NPC1L1 genotype frequencies are shown in Table 2. Allele frequencies were: 1) 0.75 and 0.25 for 1735C and 1735G, respectively; 2) 0.72 and 0.28 for 25342A and 25342C, respectively; and 3) 0.80 and 0.20 for 27677T and 27677C, respectively. Pairwise linkage disequilibrium correlation coefficients for SNP pairs 1735C>G:25342A>C, 1735C>G:27677T>C and 25342A>C:27677T>C were 0.24 (P = 0.017), 0.30 (P < 0.0001) and 0.44 (P < 0.0001), respectively. Thus, there was moderate but not strong linkage disequilibrium between these pairs of SNPs. Maximal likelihood haplotype definitions and frequencies are shown in Table 3. The most common haplotype (frequency ~0.6) was defined as 1735C-25342A-27677T and designated as "haplotype 2". For ANOVA, NPC1L1 haplotypes were collapsed to three groups, based on the presence or absence of haplotype 2. Thus, participants in this study had one of three possible diploid summary haplotypes: 2/2, 2/X or X/X, where X refers to any non-2 haplotype. There were 37, 51 and 13 subjects with haplotypes 2/2, 2/X and X/X, respectively.
Table 3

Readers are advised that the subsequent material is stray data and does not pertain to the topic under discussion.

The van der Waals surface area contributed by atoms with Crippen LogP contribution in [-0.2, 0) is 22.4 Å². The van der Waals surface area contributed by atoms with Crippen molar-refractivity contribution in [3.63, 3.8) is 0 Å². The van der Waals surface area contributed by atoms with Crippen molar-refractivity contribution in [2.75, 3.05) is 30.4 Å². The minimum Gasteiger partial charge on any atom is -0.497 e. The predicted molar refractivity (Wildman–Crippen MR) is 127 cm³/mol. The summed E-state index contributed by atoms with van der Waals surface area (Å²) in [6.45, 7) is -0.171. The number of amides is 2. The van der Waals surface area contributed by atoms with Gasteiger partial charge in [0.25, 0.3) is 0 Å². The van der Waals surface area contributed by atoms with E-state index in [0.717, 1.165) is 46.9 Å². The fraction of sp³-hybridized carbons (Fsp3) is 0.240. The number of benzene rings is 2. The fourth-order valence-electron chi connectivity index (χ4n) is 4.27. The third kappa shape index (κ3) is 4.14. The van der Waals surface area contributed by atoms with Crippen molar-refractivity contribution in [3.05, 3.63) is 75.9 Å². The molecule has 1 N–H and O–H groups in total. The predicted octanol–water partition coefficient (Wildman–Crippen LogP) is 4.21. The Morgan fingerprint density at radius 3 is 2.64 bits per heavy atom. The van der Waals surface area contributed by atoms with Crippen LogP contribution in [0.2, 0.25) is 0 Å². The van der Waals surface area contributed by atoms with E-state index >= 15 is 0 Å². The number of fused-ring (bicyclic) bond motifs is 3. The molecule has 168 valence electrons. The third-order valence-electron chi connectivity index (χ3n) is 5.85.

NPC1L1 haplotype definition and frequencies

designation

sequence definition

frequency

1

1735G-25342A-27677T

0.089

2

1735C-25342A-27677T

0.619

3

1735G-25342A-27677C

0.010

4

1735C-25342A-27677C

0.005

5

1735G-25342C-27677T

0.025

6

1735C-25342C-27677T

0.069

7

1735G-25342C-27677C

0.119

8

1735C-25342C-27677C

0.064

Genetic associations with plasma lipoproteins

ANOVA (Table 4) showed no significant differences between baseline plasma lipoproteins. However, the percent change in LDL cholesterol on ezetimibe from baseline was significantly different between haplotypes (P = 0.02) and the percent change in total cholesterol from baseline on ezetimibe tended to be different between haplotypes. The significant between-haplotype differences from ANOVA were further explored assuming a dominant model for presence of haplotype 2, in which subjects with haplotypes 2/2 or 2/X were scored as "A" and subjects with haplotype X/X were scored as "B". In this model, subjects with haplotype X/X had a significantly greater percent reduction in plasma LDL cholesterol from baseline on ezetimibe than did subjects with haplotypes 2/2 or 2/X (-35.9 ± 4.0 versus -23.6 ± 1.6 percent, P = 0.0054). The range of reduction in LDL cholesterol in subjects with haplotype X/X was -68.2 to -19.6 percent. Furthermore, subjects with haplotype X/X tended to have a greater percent reduction in plasma total cholesterol from baseline on ezetimibe than did subjects with haplotypes 2/2 or 2/X (-22.8 ± 3.4 versus -15.9 ± 1.3 percent, P = 0.058).